New book by nephew 'lays to rest' debate over Netaji's death

NEW DELHI: Questions over the death of Netaji Subhas Chandra Bose continue to perplex, the debate obtaining the aura of a mystique over the many years.
Author and Netaji's nephew Ashis Ray hopes to end the debate along with his book "Laid to Rest", which collates the findings of 11 different investigations and concludes that he died on August 18, 1945 in a aircraft crash in Taipei.

Ray says his book is the "white paper" at the enduring mystery of when the liberty fighter died.

The book, with a foreword via Netaji's daughter Anita Bose Pfaff, claims to end the debate once and for all via hanging across 11 investigations - legit and unofficial - that come to the similar conclusion.

"The an important element as to why this matter festered for 72 years is the truth that his brother and mentor, the one who was the true arbiter of this example, Sarat Bose, died in 1950 leaving this matter inconclusive.

"My book brings in combination 11 different investigations - four Indian, 3 Japanese, 3 British and one Taiwanese - which reached the conclusion that Netaji died on 18 August, 1945 following the aircraft crash," the London-based author mentioned right through the book launch at Bikaner House here previous this week.

Giving details, Ray mentioned the crash took place because the airplane, which belonged to the Japanese Air Force, was "slightly" faulty and nosedived as soon it took off from Taipei.

Though Bose came out alive, he died the similar evening on the Nanmon Military Hospital.

"There were 13-14 passengers in the aircraft and half of them died. Netaji survived for few hours. There were seven survivors and 6 of them have again and again provided sworn testimonies as to what occur to them and what they noticed, and it is something which is totally undeniable," he mentioned.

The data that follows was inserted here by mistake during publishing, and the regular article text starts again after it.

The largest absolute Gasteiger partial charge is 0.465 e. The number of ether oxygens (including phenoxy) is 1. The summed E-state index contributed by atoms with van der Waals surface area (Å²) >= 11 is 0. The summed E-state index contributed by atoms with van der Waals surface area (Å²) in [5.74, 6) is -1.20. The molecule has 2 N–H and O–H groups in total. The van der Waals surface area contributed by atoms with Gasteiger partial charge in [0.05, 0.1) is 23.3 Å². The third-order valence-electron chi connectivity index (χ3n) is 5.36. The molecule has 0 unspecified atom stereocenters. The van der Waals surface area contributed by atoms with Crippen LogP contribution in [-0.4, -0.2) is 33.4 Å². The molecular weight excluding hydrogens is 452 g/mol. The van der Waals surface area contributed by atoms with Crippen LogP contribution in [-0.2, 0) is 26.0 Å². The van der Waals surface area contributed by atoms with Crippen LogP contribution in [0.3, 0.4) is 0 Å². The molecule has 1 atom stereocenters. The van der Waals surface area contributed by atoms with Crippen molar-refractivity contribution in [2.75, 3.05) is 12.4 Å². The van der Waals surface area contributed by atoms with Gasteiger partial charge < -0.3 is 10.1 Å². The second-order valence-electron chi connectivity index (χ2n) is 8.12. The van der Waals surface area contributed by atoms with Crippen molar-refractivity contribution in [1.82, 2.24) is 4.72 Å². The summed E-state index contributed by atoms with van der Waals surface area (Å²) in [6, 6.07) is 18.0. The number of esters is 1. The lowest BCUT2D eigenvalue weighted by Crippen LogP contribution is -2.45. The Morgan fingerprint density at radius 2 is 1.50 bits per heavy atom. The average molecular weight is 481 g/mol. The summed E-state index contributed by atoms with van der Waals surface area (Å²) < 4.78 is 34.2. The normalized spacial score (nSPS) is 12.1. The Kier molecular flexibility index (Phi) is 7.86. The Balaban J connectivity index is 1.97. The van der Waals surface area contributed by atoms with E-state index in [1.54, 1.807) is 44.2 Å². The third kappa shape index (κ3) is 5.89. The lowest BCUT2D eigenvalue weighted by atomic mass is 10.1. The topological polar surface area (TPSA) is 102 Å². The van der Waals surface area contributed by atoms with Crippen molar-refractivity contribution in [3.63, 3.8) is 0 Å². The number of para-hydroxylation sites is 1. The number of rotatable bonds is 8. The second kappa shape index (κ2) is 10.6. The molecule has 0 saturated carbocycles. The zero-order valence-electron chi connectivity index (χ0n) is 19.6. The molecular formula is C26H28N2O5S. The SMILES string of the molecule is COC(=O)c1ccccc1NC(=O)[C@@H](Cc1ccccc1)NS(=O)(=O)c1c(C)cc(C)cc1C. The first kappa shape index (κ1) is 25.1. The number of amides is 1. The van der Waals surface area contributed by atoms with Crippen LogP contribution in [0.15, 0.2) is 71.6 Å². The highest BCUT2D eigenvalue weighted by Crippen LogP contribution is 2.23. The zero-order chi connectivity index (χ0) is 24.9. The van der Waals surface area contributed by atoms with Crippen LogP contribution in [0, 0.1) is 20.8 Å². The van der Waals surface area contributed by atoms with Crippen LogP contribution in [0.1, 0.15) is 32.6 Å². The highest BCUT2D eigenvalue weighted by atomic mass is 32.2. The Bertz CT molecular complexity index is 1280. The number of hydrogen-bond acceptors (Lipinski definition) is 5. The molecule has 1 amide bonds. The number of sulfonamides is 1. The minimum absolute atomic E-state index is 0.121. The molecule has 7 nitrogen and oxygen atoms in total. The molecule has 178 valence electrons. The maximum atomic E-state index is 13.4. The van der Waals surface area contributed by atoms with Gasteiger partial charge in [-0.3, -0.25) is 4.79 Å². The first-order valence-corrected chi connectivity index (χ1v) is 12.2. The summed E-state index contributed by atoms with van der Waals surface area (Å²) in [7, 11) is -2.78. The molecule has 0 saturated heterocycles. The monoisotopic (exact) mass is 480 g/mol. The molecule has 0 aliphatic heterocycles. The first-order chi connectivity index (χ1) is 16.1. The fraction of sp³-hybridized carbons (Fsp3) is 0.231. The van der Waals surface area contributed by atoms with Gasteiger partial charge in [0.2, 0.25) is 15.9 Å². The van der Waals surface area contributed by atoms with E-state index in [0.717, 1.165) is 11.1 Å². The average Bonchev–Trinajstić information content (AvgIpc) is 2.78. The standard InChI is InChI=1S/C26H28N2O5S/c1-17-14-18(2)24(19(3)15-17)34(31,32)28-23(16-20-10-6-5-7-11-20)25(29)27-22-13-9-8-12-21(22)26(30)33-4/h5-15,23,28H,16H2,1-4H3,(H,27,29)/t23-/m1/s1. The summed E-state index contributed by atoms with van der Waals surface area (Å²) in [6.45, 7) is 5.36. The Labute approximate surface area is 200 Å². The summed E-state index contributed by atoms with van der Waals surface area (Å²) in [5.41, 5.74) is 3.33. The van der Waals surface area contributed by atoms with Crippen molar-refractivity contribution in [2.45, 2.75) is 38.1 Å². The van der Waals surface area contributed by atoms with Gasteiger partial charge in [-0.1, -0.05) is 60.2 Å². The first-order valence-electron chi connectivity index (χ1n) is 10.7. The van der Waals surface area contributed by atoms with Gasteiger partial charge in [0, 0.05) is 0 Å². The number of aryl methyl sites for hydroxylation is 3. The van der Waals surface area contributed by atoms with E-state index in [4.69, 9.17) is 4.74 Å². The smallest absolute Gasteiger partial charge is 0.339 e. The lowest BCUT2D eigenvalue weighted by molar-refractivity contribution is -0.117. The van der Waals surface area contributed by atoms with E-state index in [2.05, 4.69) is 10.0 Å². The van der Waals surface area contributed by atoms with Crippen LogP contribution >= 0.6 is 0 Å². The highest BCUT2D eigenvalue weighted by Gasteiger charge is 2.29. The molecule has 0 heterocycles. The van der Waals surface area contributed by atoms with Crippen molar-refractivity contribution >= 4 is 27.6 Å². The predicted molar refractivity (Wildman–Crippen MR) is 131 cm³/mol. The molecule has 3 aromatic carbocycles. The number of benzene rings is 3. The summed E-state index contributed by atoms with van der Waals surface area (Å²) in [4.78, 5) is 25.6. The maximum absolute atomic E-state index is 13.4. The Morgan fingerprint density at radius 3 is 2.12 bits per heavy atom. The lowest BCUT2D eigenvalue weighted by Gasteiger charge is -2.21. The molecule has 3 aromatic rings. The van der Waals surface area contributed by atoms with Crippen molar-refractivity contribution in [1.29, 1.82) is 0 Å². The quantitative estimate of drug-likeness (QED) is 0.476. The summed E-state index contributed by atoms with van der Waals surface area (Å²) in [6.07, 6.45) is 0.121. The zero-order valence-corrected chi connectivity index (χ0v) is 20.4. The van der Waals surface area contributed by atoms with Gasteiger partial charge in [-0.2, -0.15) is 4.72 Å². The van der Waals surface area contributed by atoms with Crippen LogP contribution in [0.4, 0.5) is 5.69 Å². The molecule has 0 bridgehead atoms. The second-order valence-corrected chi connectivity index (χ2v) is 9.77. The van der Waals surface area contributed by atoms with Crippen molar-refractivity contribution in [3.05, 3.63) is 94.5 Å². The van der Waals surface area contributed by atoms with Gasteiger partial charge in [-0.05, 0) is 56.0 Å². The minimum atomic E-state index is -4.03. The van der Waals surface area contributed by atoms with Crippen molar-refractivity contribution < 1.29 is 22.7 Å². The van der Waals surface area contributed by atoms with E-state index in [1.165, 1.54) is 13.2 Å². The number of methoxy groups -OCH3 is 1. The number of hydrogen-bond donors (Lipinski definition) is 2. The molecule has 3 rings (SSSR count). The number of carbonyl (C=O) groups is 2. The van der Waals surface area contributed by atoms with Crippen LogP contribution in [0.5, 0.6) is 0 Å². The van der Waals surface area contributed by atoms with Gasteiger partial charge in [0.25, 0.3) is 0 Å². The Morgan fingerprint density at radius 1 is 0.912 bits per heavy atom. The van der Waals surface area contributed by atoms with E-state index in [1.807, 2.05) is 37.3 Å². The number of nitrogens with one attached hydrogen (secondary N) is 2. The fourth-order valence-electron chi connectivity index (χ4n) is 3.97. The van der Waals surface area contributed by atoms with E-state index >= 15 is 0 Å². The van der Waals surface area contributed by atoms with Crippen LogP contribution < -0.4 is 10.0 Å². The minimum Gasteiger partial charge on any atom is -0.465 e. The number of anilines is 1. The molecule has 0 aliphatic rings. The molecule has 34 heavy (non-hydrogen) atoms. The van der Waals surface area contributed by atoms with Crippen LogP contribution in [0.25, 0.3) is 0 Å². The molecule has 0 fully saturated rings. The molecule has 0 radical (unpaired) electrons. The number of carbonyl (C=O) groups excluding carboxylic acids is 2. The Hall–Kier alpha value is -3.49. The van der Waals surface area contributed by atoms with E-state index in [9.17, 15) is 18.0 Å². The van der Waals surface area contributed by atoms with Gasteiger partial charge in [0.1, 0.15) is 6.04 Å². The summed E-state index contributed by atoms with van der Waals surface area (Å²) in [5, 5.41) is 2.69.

Former ambassador Aftab Seth and historian Aditya Mukherjee put their weight in the back of the evidence presented in the book on the panel discussion, which preceded the formal launch of the book.

The panelists were unanimous in their view that "dangerous politics" was the explanation mystical theories were doing the rounds even after three-fourths of a century.

The two speakers and the author additionally demanded that Netaji's stays, preserved in Japan's Renkoji temple, should be introduced again to India. This is something his daughter wants as neatly.

"The Indian executive after two years of declassifying all of the paperwork has made no move to convey closure to this," Seth mentioned, including that it was top time the federal government of India makes a formal request for the ashes.


It's a subject that is "screaming out loud" to be closed, Seth mentioned.


In December 2016, Prime Minister Narendra Modi launched the primary set of 100 declassified information touching on Netaji on the National Archives of India.


Why did Ray take so long to return out with a tell-all account of Netaji's death? Is it because of this void that stories, like the only about Netaji being disguised as a sadhu called 'Gumnami Baba', gain currency?


"The timing is correct because the Netaji papers have ratified what I assumed in for many years and now with extra evidence at my disposal I feel it is time to convey the matter to a detailed," the author spoke back to the questions put to him via PTI.
New book by nephew 'lays to rest' debate over Netaji's death New book by nephew 'lays to rest' debate over Netaji's death Reviewed by kailash soni on February 14, 2018 Rating: 5
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